A Berkeley scientist who was once critical of climate science did an independent study that confirmed that climate change is happening and that common claims from skeptics are totally spurious. Skeptics are still skeptical. Three-quarters of Americans think that the government should push harder on developing clean energy. Shocker: The government also invested in electric cars and some of them were not perfect, i.e., THIS IS THE NEXT SOLYNDRA. Natural gas companies don't understand why the EPA would want to make rules about fracking wastewater disposal: "We'll do it in a responsible way! Well, at least, we do now, after the New York Times revealed that we've just been dumping it into a river! But we'll do better! Honest!"
Media coverage of the Solyndra bankruptcy has been driven by conservatives, but the bigger problem is that it has completely lost touch with the real world.
A few places around the internet are calling this phenomenon — quantum levitation — the first step to magical hover-trains. This is probably not true, according to my physics source (it's my husband). Maglev trains …
A consortium of northeastern states stretching from New Hampshire down to Maryland is working together to construct an electric vehicle network. EV infrastructure is only just starting to build up, so it's great that states are coordinating on it, rather than each building their own system and creating a hodgepodge of nonsense that no sensible person could actually use.
American solar companies filed a trade complaint against China for dumping cheap solar panels in the U.S. market. California could pass cap-and-trade. Adrian Grenier from Entourage is opening a pop-up gallery in L.A. that focuses on sustainable living.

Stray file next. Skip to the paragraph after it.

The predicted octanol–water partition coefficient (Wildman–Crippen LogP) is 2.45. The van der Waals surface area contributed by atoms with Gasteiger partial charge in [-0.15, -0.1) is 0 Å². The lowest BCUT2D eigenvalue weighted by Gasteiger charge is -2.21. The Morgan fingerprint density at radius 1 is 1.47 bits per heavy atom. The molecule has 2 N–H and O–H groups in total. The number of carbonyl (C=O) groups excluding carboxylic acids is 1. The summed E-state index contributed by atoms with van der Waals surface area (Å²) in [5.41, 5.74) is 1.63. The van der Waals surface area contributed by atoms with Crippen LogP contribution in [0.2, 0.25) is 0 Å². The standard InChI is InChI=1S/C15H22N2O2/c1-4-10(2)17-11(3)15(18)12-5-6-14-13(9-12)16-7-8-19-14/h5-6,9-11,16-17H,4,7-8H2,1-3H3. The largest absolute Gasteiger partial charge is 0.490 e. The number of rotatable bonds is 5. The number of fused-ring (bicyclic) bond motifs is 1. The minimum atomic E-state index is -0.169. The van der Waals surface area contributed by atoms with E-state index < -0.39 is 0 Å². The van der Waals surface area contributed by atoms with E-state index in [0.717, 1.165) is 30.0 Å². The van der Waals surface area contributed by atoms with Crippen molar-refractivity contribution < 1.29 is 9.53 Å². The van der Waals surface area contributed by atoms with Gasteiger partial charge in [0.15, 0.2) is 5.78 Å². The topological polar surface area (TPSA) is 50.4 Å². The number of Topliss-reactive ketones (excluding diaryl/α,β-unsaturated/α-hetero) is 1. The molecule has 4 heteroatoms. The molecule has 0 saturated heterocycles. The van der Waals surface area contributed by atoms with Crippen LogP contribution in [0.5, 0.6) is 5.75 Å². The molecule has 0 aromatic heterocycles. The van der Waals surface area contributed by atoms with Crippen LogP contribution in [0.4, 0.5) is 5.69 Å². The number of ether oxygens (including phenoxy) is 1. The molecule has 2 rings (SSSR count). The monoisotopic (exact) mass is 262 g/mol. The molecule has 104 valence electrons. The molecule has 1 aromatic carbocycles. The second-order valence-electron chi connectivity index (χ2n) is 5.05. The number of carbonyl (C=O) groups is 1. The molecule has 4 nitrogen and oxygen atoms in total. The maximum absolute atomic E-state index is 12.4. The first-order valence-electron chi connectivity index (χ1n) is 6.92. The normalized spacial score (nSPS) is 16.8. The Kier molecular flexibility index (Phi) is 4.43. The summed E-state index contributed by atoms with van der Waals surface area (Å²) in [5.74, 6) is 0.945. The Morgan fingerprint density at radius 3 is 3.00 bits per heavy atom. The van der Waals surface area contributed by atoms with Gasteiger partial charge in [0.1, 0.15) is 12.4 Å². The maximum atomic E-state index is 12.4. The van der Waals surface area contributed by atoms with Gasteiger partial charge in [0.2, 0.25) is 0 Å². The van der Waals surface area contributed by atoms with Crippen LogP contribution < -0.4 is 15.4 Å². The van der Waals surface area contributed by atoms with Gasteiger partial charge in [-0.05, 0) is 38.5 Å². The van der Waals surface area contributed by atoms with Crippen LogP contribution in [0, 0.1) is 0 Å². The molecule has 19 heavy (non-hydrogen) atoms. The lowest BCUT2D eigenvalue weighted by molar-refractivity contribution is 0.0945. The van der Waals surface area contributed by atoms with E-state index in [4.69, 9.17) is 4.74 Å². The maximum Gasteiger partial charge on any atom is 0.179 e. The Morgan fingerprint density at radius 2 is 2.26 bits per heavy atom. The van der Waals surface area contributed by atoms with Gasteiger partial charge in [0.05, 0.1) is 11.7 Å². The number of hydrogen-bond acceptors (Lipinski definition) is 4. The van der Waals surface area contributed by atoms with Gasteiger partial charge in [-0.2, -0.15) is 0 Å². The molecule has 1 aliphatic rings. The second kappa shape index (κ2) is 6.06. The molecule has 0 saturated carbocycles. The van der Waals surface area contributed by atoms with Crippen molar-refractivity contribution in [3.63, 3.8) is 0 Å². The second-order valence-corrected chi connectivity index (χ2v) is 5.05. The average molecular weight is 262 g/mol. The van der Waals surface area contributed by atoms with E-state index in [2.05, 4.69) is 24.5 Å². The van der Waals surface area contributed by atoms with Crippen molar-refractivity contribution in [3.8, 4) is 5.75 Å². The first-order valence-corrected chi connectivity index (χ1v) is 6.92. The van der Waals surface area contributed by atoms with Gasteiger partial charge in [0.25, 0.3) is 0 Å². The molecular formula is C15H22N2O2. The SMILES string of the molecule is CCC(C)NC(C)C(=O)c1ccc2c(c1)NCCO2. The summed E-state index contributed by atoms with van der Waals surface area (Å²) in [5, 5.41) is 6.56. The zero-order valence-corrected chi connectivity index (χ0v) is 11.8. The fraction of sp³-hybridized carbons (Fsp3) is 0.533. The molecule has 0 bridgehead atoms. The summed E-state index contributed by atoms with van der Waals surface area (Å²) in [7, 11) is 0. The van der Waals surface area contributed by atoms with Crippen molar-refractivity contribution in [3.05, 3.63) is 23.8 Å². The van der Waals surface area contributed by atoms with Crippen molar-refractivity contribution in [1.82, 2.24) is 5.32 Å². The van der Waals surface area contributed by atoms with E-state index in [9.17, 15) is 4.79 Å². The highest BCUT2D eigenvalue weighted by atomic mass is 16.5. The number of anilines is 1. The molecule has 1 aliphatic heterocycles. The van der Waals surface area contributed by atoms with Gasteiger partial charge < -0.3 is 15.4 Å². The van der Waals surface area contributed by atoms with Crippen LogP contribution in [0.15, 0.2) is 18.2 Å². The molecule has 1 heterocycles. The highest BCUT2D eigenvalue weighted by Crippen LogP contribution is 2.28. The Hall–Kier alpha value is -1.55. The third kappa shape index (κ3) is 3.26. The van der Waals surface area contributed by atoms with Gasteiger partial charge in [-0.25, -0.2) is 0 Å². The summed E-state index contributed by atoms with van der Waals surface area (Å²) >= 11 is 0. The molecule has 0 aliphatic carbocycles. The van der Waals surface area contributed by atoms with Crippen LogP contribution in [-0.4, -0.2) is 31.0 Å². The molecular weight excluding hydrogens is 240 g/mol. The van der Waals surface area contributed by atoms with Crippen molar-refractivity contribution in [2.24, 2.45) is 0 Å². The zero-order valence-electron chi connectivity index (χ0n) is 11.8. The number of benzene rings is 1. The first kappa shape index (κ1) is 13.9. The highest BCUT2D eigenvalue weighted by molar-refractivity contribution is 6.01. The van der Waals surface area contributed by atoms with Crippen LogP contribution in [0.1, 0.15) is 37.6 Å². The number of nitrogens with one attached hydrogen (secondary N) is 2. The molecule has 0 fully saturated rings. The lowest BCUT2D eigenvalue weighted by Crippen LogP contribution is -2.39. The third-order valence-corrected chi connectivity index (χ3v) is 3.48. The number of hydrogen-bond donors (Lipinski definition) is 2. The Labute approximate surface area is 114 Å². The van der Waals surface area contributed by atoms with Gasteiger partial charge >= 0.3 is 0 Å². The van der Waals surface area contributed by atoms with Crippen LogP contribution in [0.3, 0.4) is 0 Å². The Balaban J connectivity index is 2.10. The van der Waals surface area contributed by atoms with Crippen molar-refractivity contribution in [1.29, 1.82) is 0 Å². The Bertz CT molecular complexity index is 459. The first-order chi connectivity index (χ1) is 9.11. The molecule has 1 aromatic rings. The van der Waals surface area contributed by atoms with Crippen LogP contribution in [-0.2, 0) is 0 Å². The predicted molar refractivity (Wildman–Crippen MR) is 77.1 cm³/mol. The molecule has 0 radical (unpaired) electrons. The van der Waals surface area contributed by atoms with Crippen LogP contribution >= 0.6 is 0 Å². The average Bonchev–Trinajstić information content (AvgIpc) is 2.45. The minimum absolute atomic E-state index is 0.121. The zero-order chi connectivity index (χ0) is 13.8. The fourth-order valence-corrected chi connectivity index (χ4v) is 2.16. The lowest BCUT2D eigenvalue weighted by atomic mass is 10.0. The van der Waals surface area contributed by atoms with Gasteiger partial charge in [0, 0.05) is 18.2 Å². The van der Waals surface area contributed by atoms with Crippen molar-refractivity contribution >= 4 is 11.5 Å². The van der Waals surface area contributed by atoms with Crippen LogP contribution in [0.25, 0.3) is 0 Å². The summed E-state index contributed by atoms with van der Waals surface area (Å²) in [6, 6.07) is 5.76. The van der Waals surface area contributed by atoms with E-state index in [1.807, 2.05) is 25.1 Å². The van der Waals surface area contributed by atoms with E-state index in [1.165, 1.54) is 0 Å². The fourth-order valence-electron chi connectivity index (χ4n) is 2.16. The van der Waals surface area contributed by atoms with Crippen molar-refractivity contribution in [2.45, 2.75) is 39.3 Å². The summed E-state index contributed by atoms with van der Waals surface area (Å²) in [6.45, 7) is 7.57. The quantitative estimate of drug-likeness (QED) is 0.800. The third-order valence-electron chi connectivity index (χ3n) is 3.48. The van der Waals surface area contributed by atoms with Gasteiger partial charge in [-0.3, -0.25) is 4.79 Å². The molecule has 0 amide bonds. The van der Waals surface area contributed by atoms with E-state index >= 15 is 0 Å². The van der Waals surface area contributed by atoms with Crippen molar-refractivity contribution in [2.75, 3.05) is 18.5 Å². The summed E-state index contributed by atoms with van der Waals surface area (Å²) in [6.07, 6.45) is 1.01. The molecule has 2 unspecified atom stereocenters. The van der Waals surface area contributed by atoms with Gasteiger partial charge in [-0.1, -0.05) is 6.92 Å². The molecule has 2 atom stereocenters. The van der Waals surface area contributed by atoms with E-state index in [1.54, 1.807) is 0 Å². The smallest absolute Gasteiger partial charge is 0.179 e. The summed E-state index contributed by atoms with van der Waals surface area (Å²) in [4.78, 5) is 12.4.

Occupy Wall Street could be the first step towards a saner, smarter future -- and Grist is there with you to help make sense of it.
The iMac was built to be pretty. So why not sidestep the difficulty of recycling e-waste by making discarded iMac carapaces into something attractive for the home? Jake Harms had the clever idea to make …
After the BP oil spill, the X Prize Foundation offered a $1 million prize to anyone who could come up with a better way of cleaning up oil. But the winning team, Team Elastec/American Marine, didn’t merely do better -- they blew other oil skimmers out of the water (ha). Their skimmer sucks up nearly 90 percent of spilled oil. You can check it out in the video above. The details, according to NPR:
In these grim economic times, one U.S. industry has defied gravity. It employs 100,000 Americans at 5,000 mostly small businesses in all 50 states. And it's wildly popular with the American public -- but not with Republicans in Congress.